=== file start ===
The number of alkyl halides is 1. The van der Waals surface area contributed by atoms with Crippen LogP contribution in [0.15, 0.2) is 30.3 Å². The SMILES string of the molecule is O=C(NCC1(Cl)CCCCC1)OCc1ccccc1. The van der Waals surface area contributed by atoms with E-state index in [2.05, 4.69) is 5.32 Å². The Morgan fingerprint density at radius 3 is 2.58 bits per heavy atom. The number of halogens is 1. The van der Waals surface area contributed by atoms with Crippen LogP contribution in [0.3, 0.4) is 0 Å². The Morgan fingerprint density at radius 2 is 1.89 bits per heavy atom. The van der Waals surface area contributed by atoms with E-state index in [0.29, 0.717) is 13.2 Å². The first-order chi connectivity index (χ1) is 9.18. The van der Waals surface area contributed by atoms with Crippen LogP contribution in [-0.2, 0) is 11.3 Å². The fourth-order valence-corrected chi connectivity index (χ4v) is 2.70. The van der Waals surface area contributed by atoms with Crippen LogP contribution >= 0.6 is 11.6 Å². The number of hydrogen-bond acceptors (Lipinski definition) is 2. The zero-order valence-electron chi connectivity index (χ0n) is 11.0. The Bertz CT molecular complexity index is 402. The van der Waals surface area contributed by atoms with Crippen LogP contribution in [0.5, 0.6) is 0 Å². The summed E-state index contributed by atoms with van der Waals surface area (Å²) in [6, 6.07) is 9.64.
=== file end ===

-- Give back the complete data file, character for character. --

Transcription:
The number of alkyl halides is 1. The van der Waals surface area contributed by atoms with Crippen LogP contribution in [0.15, 0.2) is 30.3 Å². The SMILES string of the molecule is O=C(NCC1(Cl)CCCCC1)OCc1ccccc1. The van der Waals surface area contributed by atoms with E-state index in [2.05, 4.69) is 5.32 Å². The Morgan fingerprint density at radius 3 is 2.58 bits per heavy atom. The number of halogens is 1. The van der Waals surface area contributed by atoms with Crippen LogP contribution in [0.3, 0.4) is 0 Å². The Morgan fingerprint density at radius 2 is 1.89 bits per heavy atom. The van der Waals surface area contributed by atoms with E-state index in [0.29, 0.717) is 13.2 Å². The first-order chi connectivity index (χ1) is 9.18. The van der Waals surface area contributed by atoms with Crippen LogP contribution in [-0.2, 0) is 11.3 Å². The fourth-order valence-corrected chi connectivity index (χ4v) is 2.70. The van der Waals surface area contributed by atoms with Crippen LogP contribution >= 0.6 is 11.6 Å². The number of hydrogen-bond acceptors (Lipinski definition) is 2. The zero-order valence-electron chi connectivity index (χ0n) is 11.0. The Bertz CT molecular complexity index is 402. The van der Waals surface area contributed by atoms with Crippen LogP contribution in [0.5, 0.6) is 0 Å². The summed E-state index contributed by atoms with van der Waals surface area (Å²) in [6, 6.07) is 9.64.